Currently, there is no treatment to cure herpes;
however, there is no cure for any virus at this point. There are
three antiviral medications (in pill form) approved by the Food
and Drug Administration (FDA) that are available for the treatment
of herpes: Zovirax® (acyclovir), Famvir® (famciclovir)
and Valtrex® (valacyclovir).
Each of these medications can be used during a recurrence
to help speed the healing process of an outbreak. All three drugs
are FDA approved for daily, suppressive therapy to help reduce
the frequency of outbreaks.
· Zovirax is also available in the form of
an ointment, but the medication has been proven to be much more
effective when taken orally.
· Valtrex, when taken daily (suppressive
therapy) by a person with recurrent genital herpes, can reduce
the risk of transmission to a partner.
According to the manufacturers, the most common
short-term side effects reported were nausea and headaches. These
medications have never been noted to cause any long-term side
effects. Using medication to treat genital herpes is not required.
However, if a person would like to use antivirals, speaking with
a health care provider can help determine which treatment may
be right for them.
You can speak to your doctor about the proper medications
for you. Over-the-counter creams and/or ointments are not recommended
for genital herpes.
Any sexually active person may contract genital herpes. However,
herpes can be prevented and there are ways to reduce risk.
· If someone has a symptom around the mouth
(oral herpes), she or he should not perform oral sex until all
signs have healed.
· If someone has signs or symptoms around
the genital region (genital herpes), he or she should not have
sexual activity until all signs have healed.
· When there are no symptoms present, using
latex condoms for genital-to-genital contact reduces the risk
· One antiviral medication for herpes, valacyclovir
(Valtrex®), has recently been shown to reduce the risk of
herpes transmission. When taken daily by a person with a history
of recurrent genital herpes, valacyclovir can reduce the risk
of transmission to a partner who does not have the virus by 50%.
It’s likely that a combination of suppressive valacyclovir
and condoms provides greater protection than either method alone.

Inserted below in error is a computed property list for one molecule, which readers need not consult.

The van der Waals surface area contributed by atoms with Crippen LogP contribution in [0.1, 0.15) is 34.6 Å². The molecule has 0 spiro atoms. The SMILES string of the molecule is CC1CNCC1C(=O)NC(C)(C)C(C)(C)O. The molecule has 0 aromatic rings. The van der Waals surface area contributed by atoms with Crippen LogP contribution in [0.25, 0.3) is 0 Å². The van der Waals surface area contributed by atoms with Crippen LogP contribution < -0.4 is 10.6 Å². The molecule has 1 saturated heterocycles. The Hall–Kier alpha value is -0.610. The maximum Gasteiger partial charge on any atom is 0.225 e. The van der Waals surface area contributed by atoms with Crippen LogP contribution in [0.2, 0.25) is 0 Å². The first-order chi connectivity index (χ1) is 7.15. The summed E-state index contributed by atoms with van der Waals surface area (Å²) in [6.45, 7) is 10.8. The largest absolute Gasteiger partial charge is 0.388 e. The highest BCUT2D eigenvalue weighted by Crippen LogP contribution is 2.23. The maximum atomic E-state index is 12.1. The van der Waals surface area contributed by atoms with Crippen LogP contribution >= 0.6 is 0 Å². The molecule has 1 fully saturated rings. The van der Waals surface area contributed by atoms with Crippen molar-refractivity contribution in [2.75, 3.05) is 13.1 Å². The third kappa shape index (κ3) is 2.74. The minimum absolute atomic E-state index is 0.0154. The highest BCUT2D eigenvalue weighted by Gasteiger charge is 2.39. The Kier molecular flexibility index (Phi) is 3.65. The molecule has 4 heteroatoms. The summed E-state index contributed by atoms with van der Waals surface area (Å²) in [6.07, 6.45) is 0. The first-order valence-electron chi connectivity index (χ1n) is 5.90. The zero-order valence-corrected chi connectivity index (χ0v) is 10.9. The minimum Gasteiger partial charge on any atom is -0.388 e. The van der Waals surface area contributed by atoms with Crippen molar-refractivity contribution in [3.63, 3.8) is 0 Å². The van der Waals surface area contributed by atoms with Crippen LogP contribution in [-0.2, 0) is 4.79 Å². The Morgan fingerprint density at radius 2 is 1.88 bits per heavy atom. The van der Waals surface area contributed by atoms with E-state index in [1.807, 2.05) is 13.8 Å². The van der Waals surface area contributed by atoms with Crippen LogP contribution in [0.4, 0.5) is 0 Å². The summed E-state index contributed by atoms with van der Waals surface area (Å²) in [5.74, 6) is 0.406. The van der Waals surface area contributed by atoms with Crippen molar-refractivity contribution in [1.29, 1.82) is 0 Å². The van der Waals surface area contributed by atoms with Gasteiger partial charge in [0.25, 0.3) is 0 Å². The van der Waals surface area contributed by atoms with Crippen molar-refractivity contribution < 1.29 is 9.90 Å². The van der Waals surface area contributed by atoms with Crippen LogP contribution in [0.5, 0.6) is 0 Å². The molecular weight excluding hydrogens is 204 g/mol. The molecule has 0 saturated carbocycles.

· Microbicides/Spermicides have not been
proven to reduce the risk of transmission. If used, they should
be used with a condom, not in place of one.
· Partner communication. It is important
for both partners to become educated about herpes and to make
decisions together about which precautions are best.
· If your partner has herpes, using condoms
for sexual activity and not having sex while symptoms are present
will reduce the risk of transmission.
Pregnacy and Herpes
It is important to avoid contracting herpes during pregnancy as
herpes can be life threatening to an infant. It is rare for infants
to contract herpes. Twenty percent to 25 percent of pregnant women
have genital herpes. Less than 0.1 percent of babies contract
genital herpes. A mother helps the baby by passing her antibodies
to the infant during pregnancy. Women who acquire genital herpes
before becoming pregnant have a low risk of passing the virus
to their baby.
A woman who contracts genital herpes during the
third trimester of pregnancy is at a higher risk of passing herpes
to the baby because she has not had time to build up antibodies
to the virus. Most mothers with genital herpes have normal vaginal
deliveries. The doctor should do a thorough visual exam at the
onset of labor.
If a woman has symptoms at the time of delivery,
a Caesarean section is recommended. If an infant does contract
herpes during delivery, the symptoms tend to show within two to
three weeks after birth. Medication may help prevent or reduce
the lasting damage to an infant if treated early.
After birth, herpes can be passed to a baby by receiving
a kiss from someone with a cold sore on the mouth (oral herpes).